Areva’s power play sets off sparks

Thursday, January 10, 2008

FT, January 10 2008 19:59: The new year has hardly begun and already the first salvoes over the future of the world’s biggest nuclear group, Areva, have been fired.

Last week it emerged that Areva had held preliminary talks with French construction group Vinci about a partnership to build nuclear power stations in the UK and elsewhere.

On the face of it, nothing could be more logical. As a company that provides nuclear services from reactors to fuel supply, recycling and waste treatment, Areva is seeking the expertise it lacks in big infrastructure projects as the nuclear sector takes off.

But look deeper, and nothing is quite that simple in the highly political tug of war over the future of France’s most promising industrial flagship. For the shrewdest observers, the discussions are the latest tactic by Anne Lauvergeon, Areva’s formidable chief executive, to stymie any attempt to combine the state-owned company with Bouygues – Vinci’s rival – and its 30 per cent subsidiary, turbine maker, Alstom.

France’s President Nicolas Sarkozy is considering this option as he reviews how best to use France’s nuclear advantage to restore his country’s influence on the world stage and revive a flagging industrial base and its exports.

Mr Sarkozy has been tempted by the idea of creating a broader energy champion through the merger of Areva’s reactor business with Alstom’s turbines – which are today largely used in the traditional fossil fuel plants that will continue to dominate the power landscape for many years.

Bringing the two together would create a group with higher power sales than rivals such as General Electric or Siemens, while Alstom’s presence in 70 countries could help bring French nuclear business to new markets. Bouygues’ project management expertise is an extra attraction, given Areva’s disastrous experience in Finland where its new generation EPR reactor is suffering delays and cost overruns.

Patrick Kron, Alstom chief executive, firmly believes a deal is in everyone’s interests. “Nuclear is certainly going to develop in nuclear countries. But it will also develop in countries with no nuclear experience. And we know these countries because we have helped to develop 25 per cent of the installed capacity around the world. If nuclear is limited to France, the US and UK then Areva is OK on its own. But if they have to go out around the world, we are better off together.”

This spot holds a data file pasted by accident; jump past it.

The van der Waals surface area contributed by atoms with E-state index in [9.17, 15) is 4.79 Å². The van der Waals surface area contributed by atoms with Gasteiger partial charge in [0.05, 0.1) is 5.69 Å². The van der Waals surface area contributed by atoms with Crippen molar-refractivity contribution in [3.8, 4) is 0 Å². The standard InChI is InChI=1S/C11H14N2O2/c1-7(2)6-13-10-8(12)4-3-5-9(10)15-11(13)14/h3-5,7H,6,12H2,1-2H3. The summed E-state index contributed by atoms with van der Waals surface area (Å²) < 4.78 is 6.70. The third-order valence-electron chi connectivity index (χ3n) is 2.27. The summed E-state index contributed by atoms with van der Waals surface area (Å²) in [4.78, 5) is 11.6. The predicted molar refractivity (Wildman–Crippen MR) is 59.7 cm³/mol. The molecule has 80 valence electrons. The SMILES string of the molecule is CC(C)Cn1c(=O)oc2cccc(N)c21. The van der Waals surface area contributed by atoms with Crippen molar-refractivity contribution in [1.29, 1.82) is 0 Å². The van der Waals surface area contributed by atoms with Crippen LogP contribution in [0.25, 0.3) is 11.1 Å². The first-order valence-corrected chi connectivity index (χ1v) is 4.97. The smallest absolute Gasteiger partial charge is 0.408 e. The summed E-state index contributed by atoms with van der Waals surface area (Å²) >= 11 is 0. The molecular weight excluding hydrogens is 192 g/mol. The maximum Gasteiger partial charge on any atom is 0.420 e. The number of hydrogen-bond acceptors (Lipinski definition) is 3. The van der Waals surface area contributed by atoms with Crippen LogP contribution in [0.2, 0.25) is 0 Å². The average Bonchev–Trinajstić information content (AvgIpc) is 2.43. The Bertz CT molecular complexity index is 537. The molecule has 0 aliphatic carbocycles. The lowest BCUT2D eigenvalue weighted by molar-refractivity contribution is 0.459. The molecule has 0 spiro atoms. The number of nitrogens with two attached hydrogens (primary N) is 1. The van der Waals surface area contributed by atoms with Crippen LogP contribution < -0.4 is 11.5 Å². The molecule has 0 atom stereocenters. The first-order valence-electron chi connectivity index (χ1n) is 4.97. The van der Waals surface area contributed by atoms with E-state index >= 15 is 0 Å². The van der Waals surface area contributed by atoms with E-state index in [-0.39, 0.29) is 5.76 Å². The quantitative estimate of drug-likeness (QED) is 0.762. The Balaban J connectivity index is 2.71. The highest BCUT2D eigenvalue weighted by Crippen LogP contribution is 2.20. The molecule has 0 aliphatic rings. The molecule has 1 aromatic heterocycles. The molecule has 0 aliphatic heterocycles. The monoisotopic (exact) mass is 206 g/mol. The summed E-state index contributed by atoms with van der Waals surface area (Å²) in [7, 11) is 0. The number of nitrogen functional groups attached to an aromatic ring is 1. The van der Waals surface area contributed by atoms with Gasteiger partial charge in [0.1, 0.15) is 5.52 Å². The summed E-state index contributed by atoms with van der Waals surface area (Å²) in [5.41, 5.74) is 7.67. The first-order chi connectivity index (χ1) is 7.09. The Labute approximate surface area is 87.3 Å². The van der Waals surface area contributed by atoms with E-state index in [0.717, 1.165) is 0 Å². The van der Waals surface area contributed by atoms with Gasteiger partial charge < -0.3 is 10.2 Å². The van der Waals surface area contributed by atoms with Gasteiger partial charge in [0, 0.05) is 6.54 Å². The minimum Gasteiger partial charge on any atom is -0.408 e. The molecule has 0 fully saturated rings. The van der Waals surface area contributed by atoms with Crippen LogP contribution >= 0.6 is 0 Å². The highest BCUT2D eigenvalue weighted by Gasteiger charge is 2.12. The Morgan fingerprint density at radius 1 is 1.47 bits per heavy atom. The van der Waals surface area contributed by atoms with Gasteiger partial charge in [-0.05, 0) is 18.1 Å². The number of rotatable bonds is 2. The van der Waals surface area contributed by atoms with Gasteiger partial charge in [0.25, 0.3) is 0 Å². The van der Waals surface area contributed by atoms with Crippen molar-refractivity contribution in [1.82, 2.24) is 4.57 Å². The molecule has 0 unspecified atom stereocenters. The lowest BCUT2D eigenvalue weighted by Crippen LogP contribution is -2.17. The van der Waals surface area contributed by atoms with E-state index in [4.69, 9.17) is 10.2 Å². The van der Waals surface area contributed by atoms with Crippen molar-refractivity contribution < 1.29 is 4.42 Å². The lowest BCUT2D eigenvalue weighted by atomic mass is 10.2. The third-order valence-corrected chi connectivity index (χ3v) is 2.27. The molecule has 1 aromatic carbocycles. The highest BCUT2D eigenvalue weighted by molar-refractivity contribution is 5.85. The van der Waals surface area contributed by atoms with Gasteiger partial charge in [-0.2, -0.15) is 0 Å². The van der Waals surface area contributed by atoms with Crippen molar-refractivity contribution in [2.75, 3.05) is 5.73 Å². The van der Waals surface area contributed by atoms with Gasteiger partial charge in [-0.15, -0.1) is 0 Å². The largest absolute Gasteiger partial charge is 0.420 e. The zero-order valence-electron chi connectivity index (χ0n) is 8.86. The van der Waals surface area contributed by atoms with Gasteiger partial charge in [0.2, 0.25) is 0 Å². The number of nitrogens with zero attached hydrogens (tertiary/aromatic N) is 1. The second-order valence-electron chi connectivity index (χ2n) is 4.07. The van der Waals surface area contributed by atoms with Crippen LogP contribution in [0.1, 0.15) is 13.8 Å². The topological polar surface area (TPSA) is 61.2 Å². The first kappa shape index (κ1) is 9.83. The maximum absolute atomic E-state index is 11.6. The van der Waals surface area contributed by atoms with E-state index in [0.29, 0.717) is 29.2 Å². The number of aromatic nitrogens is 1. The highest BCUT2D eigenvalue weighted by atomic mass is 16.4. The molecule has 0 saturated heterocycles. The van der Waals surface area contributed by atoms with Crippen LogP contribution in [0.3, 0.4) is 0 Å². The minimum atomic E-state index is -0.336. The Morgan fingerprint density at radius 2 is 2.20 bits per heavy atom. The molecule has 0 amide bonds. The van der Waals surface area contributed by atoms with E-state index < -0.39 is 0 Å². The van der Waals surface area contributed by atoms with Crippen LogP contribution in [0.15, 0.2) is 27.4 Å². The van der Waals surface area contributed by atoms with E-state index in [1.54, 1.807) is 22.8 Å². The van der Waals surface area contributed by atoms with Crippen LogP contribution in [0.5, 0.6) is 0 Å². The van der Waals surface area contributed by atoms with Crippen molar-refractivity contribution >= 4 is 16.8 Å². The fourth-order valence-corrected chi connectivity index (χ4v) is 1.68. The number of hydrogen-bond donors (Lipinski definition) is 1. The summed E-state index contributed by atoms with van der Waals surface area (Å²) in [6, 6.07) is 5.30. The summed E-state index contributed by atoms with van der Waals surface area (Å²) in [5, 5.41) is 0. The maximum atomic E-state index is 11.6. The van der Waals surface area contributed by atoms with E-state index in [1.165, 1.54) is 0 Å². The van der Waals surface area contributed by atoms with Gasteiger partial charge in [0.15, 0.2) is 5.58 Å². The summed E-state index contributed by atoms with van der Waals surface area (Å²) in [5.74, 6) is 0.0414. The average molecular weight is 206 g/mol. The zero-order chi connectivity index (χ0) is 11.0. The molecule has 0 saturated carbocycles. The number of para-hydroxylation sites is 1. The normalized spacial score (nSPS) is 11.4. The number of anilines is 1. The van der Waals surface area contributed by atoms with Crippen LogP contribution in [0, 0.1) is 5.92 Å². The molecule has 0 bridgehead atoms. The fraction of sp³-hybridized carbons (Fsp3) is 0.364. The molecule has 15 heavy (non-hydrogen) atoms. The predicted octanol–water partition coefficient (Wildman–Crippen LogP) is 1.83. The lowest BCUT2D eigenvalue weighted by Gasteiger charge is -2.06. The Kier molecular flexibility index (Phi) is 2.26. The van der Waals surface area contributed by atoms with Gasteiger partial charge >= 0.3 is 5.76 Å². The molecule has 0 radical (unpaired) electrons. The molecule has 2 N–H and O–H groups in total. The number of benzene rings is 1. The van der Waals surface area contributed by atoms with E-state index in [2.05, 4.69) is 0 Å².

But the government is not yet ready to agree. Alain Bugat, head of the Atomic Energy Commission that holds 79 per cent of Areva for the government, believes a broader energy group is attractive. But he accepts that Alstom, with only a small percentage of its sales in the nuclear domain, “does not bring a lot to Areva”.

Moreover, any merger faces its biggest hurdle in the deeply rooted hostility between Ms Lauvergeon and Mr Kron, which arose from the Alstom chief’s attempts to force a merger in 2003.

“The question of people is crucial,” says one Alstom insider. “The two sides need to feel there is an upside, and Areva’s chief executive believes that dealing with us could pose a problem for her.” Since September, Areva has been preparing a five-year investment plan that will cast further doubt on merger benefits, says one Areva director. The commitments will be sizeable – estimated at €12bn-€15bn ($17bn-$22bn) – with not only a global nuclear revival to be addressed, but also the cost of renewing France’s 58 nuclear reactors.

“The big question is how does a merger allow me to finance these investments?” the director says. “If Bouygues wants to keep its stake in Alstom-Areva at a significant level, then it will have to invest a lot. It is not the cash flow from Alstom that will finance what Areva needs in the next five years.” The best option for many at Areva is a simple listing, with the government keeping a golden share in areas such as fuel supply and recycling, defence and waste treatment.

“The need is for €2bn-€5bn and we could do €2bn in a first round and €3bn later. The question of who will be the shareholder is not essential. We need the capacity to innovate, recruit and invest,” the director says.

Ms Lauvergeon’s response to the government’s review has been to demonstrate that Areva can achieve its aims through industrial partnerships such as that being discussed with Vinci. Alstom too could be a partner when customers want to buy a complete nuclear package, turbine included.

Areva has tapped Mitsubishi of Japan as a partner for Asia along with Bechtel for the US. Siemens is its long-time European partner with a 34 per cent stake in Areva’s reactor business.

The strategy has the benefit of avoiding difficult questions such as what would happen to Siemens should Alstom come on board. The two are arch-enemies after Siemens attempted to block Alstom’s state-backed rescue some years ago.

The complexities of resolving Areva’s future mean the government is not expected to rush to a decision before the spring. Even then, it may opt to defer the question of a merger while agreeing to sell a small share of Areva on the market to meet financial needs. After all, an Alstom-Areva merger has now been touted for two decades. Waiting a little longer is unlikely to make much difference.

Copyright The Financial Times Limited 2008

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